Published: December 15, 2016
“How can we help those in poverty make better decisions, and why have policymakers consistently struggled to make a significant dent in poverty reduction?”
Reports released last week reveal that a large percentage of the UK population is struggling to escape the poverty trap.
Research from the Joseph Rowntree Foundation shows that 21 per cent of the UK population lives in a low-income household – a proportion that hasn’t changed in a decade. Elsewhere, the Trussell Trust claims that food banks will feed three times more people this Christmas than last.
So why have policymakers consistently struggled to make a significant dent in poverty reduction? And how might Theresa May and Philip Hammond help families who are ‘just about managing’ (the so-called Jams)?
Headline grabbing policies from the Autumn Budget might only have a short-term impact. A rise in the national minimum wage and a ban on letting agent fees for renters may put more money in people’s pockets; but new research suggests that many poverty reduction initiatives are destined to fail unless they are based on a greater understanding of the psychological lives of lower income families.
The emerging ‘science of scarcity’ shows that poverty acts as a punitive ‘tax’ on mental bandwidth, impairing people’s judgement and ability to make good decisions. Poverty reduction policies, however well publicised and targeted, are likely to have limited impact if people are already heavily mentally-taxed by concerns over money, food or time scarcity.
The findings question the widely held ‘economic’ assumption that bad decisions cause poverty or keep people in poverty. Instead, the causal relationship is just as likely to be the other way around – poverty often leads to bad decisions. This partly explains why it’s difficult for one fifth of the UK population to escape the cycle of poverty.
This insight has big implications for behaviour change interventions. Policymakers, NGOs and charities need to consider ways they can build and support the mental bandwidth of impoverished groups to help them make better decisions.
Emerging research suggests this may be as ‘simple’ as adding 700 calories a day to someone’s diet. Similarly, reducing perceived levels of physical pain and sleep deprivation have been shown to increase mental bandwidth and aid decision making. And real world behaviour change trials also demonstrate the importance of getting the timing of interventions right, often before people experience extreme scarcity.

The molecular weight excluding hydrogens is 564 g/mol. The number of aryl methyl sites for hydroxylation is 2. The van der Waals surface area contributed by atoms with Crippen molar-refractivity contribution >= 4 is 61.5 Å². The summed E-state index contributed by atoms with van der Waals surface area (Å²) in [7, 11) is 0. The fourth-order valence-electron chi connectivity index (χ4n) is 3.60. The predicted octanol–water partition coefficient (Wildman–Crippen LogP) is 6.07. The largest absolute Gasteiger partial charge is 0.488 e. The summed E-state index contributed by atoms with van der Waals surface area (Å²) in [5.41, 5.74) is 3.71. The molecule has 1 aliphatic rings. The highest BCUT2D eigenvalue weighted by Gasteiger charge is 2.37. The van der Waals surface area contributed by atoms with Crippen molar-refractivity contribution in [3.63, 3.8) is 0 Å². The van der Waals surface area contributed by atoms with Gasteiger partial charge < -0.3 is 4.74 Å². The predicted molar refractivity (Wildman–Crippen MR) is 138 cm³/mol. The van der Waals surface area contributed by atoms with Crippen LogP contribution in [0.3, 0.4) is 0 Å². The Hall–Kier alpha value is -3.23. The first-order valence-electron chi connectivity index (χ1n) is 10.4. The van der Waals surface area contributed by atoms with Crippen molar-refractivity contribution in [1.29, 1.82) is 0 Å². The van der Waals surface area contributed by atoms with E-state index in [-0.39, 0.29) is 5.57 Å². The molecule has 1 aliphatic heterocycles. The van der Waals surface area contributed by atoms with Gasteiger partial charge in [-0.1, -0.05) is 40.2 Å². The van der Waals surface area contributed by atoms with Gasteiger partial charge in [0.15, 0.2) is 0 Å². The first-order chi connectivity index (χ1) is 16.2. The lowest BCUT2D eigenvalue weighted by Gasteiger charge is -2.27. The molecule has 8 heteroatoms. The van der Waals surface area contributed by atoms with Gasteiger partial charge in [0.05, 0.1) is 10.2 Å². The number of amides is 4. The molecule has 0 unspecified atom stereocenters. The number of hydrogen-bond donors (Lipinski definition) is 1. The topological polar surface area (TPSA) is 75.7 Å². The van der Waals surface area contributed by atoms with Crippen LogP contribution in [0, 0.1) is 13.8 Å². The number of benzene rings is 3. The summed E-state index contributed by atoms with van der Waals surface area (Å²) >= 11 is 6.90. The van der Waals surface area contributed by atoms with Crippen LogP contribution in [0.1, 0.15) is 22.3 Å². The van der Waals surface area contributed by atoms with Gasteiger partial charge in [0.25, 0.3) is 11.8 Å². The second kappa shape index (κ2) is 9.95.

Research in Kenya shows that it’s better to give or gift money while people still have a little cash left, rather than waiting until they have nothing. Penniless and it’s a major strain and tax on mental bandwidth, which can lead to poor decisions. Armed with even a small amount of money and people tend to exhibit stronger willpower and make better decisions that support their long-term interests and goals.
Interestingly the scarcity research isn’t all bad news for lower income families.
People with less money are often better at making comparative judgments because of their focus on expenses and experience with trade-offs (if I buy one thing, it means I can’t buy something else). They are less prone to underestimating the absolute value of discounts, whereas richer groups tend to think about the percentage discount.
Reminding poorer groups of their greater ability in this domain can help to increase agency and sense of control. And ensure they don’t fall for the smoke and mirrors that now typifies many a Black Friday and New Year ‘discount’.
New scarcity research highlights that we need to understand the psychological lives of poorer people if we want to improve their financial plight. But it also shows how measures like improved nutrition can increase mental bandwidth and boost the chances that new policies and financial education programmes will make an impact. Genuine food for thought as we tuck into our turkey dinners.
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